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Beyond IM Pei’s pyramid

There’s more to IM Pei than his iconic structure at the Louvre — here are five of the star architect’s best buildings

May 24, 2019 06:24 pm | Updated May 25, 2019 03:05 pm IST

In the past week, plenty has been said and written about Ieoh Ming Pei’s 70-year-long career. I’d say two aspects of his personality were integral to understanding the architect. First, how his migrant identity informed his work. The post-war era was a different time, and America, a different country. Today, the migrant is unduly vilified for taking over. But Pei’s work was very giving — he made the kind of buildings that are important for nations and their identity. Like the Museum of Islamic Art in Doha, or the Bank of China Tower in Hong Kong. In the inital phase of his career, he also created lower-income housing, bringing modernism to the masses. Secondly, he was not averse to educating himself, even in his latter years. It’s a rare trait in star architects. He freely admitted that he learned from other people’s work — he credited Le Corbusier’s Secretariat Building in Chandigarh as the inspiration for the Dallas City Hall. For these reasons, his was arguably one of the most prolific, productive and empathetic practices classical modernism has produced. Architect and urbanist Madhav Raman is the co-founder of Delhi-based Anagram Architects. As told to Susanna Myrtle Lazarus.

Herbert F Johnson Museum of Art, Ithaca, USA, 1973: I’ve spent a lot of time here when I was at Ithaca. There’s a lot of history behind the location; it is the hill where Ezra Cornell stood and decided to establish his eponymous university. We expect a museum to be a sprawl, but he didn’t disrupt the campus or spill over. Instead, he stretched it upwards. He also put in massive voids and terraces, that did not intrude into the historical view of Cayuga Lake. This is similar to what he did with the pyramid at Louvre Museum in Paris. He gave it something functional, without competing with the tradition (which is very important to French culture).

Rock and Roll Hall of Fame, Ohio, USA, 1990-95: You might not expect a man born in 1917 to be associated with the rock and roll culture of the late 80s. When he started this project, he asked his kids for the latest in the genre, since the last band he had listened to was The Beatles. He didn’t pretend to know, nor did he say he wouldn’t do it just because it was unfamiliar territory. Seeing this building from the outside, I was struck by how much movement he had given it using platonic geometry. And despite its bulk, he made it seem light on its feet.

Luce Memorial Chapel, Taichung, Taiwan 1963: Pei designed this while simultaneously working on Kips Bay Towers (a housing project) in Manhattan. He stepped away from the rigidity of his modernist forms to give the steeple a curved plane, while the lattice on the ceiling was incredibly innovative for its time. Only now are people trying something similar using computers.

Oare Tea House Pavilion, Wiltshire, UK 2003: In the English countryside, Pei designed the Oare Tea House Pavilion inspired by Chinese architecture, including pagodas. Suzhou Museum (2006) also has a similar structure, but in a heritage setting. Both are incredibly modern in the way they have been built. They have no references to traditional architecture: it is all modern, completely industrial material. There’s also the play of light. His intention was always to sculpt light, which is also seen in earlier projects like the Roosevelt Field Mall in New York (1951), where the central atrium ceiling is all glass. This is why he makes such great museums.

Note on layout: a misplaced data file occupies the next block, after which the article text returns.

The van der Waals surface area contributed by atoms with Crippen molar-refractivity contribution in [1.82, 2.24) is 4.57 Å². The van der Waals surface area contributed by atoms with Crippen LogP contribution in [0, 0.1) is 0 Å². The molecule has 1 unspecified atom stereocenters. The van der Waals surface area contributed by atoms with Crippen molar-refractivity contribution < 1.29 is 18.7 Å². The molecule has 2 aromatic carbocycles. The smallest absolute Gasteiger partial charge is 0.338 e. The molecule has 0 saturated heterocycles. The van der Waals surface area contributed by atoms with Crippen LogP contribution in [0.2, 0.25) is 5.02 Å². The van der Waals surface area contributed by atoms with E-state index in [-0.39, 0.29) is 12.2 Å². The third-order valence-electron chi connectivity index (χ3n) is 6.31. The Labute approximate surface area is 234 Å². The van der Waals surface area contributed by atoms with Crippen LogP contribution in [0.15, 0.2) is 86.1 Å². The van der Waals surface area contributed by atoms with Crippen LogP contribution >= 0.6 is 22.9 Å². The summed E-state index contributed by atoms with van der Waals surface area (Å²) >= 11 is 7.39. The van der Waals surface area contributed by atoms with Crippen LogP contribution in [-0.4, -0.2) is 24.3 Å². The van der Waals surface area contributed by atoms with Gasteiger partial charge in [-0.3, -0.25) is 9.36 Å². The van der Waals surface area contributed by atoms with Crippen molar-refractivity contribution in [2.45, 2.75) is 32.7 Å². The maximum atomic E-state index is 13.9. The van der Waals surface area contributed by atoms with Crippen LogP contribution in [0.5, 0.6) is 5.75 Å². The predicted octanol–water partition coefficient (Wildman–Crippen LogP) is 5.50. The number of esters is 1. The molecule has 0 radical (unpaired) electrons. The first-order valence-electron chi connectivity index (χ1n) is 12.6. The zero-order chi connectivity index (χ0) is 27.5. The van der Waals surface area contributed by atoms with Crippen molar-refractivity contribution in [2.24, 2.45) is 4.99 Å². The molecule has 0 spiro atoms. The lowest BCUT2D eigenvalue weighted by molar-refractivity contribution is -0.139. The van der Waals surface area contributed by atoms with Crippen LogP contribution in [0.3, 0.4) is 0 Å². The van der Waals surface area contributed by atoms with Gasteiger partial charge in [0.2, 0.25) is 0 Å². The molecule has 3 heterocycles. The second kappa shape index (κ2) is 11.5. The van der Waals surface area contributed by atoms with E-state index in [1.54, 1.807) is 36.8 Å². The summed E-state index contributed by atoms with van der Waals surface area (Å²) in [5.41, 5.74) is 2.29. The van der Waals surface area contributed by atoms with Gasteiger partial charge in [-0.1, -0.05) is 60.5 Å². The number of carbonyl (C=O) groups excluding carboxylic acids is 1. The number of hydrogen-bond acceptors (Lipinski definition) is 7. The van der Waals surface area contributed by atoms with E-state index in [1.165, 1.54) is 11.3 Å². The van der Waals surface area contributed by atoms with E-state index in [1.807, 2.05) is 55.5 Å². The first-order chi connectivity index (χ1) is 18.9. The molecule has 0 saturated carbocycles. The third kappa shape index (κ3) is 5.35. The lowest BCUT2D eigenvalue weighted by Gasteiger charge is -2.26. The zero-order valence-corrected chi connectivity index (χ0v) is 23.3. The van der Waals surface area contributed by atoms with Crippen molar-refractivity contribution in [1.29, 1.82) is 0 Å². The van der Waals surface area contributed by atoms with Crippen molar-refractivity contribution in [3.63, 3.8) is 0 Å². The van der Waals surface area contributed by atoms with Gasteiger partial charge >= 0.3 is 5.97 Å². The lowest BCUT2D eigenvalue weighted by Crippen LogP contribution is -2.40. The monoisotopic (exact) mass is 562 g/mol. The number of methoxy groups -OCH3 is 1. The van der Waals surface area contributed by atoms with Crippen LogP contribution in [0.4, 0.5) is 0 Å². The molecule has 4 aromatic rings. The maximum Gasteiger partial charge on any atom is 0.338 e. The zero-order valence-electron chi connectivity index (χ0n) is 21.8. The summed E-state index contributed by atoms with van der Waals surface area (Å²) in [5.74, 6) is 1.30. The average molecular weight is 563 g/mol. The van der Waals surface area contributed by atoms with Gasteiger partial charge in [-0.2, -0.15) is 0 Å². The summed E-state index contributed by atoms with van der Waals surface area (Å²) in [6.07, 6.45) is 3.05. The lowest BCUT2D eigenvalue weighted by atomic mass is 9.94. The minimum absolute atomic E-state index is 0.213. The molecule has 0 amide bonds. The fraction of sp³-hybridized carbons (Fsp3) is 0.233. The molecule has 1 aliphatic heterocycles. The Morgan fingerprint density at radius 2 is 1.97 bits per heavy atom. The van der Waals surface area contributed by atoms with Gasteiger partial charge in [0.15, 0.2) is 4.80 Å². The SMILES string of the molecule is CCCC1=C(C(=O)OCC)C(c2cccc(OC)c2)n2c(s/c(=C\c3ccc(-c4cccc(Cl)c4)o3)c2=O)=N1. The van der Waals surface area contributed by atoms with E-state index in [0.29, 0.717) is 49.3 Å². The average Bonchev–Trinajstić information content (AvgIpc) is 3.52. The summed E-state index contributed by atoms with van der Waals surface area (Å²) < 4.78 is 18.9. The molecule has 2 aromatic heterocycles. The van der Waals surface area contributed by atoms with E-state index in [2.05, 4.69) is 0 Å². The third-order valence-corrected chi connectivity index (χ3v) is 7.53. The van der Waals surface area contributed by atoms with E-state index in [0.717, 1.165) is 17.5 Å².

Museum of Islamic Art, Doha, Qatar 2008: One of his last big buildings. Pei admitted that he knew nothing about Islamic architecture when he was comissioned to design it. He spent time travelling through Turkey, Iran and Egypt teaching himself the essentials. He translated this understanding into a modernist structure. There are no caricatures of arches, and no one can accuse it of being ill-informed or a Western opinion of what Islamic architecture is. He did not compromise on his inherent style, but stuck to the solid, polygonal shapes, straight lines and edges, with an incredibly sleek finish.

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In the past week, plenty has been said and written about Ieoh Ming Pei’s 70-year-long career. I’d say two aspects of his personality were integral to understanding the architect. First, how his migrant identity informed his work. The post-war era was a different time, and America, a different country. Today, the migrant is unduly vilified for taking over. But Pei’s work was very giving — he made the kind of buildings that are important for nations and their identity. Like the Museum of Islamic Art in Doha, or the Bank of China Tower in Hong Kong. In the inital phase of his career, he also created lower-income housing, bringing modernism to the masses. Secondly, he was not averse to educating himself, even in his latter years. It’s a rare trait in star architects. He freely admitted that he learned from other people’s work — he credited Le Corbusier’s Secretariat Building in Chandigarh as the inspiration for the Dallas City Hall. For these reasons, his was arguably one of the most prolific, productive and empathetic practices classical modernism has produced. Architect and urbanist Madhav Raman is the co-founder of Delhi-based Anagram Architects. As told to Susanna Myrtle Lazarus.

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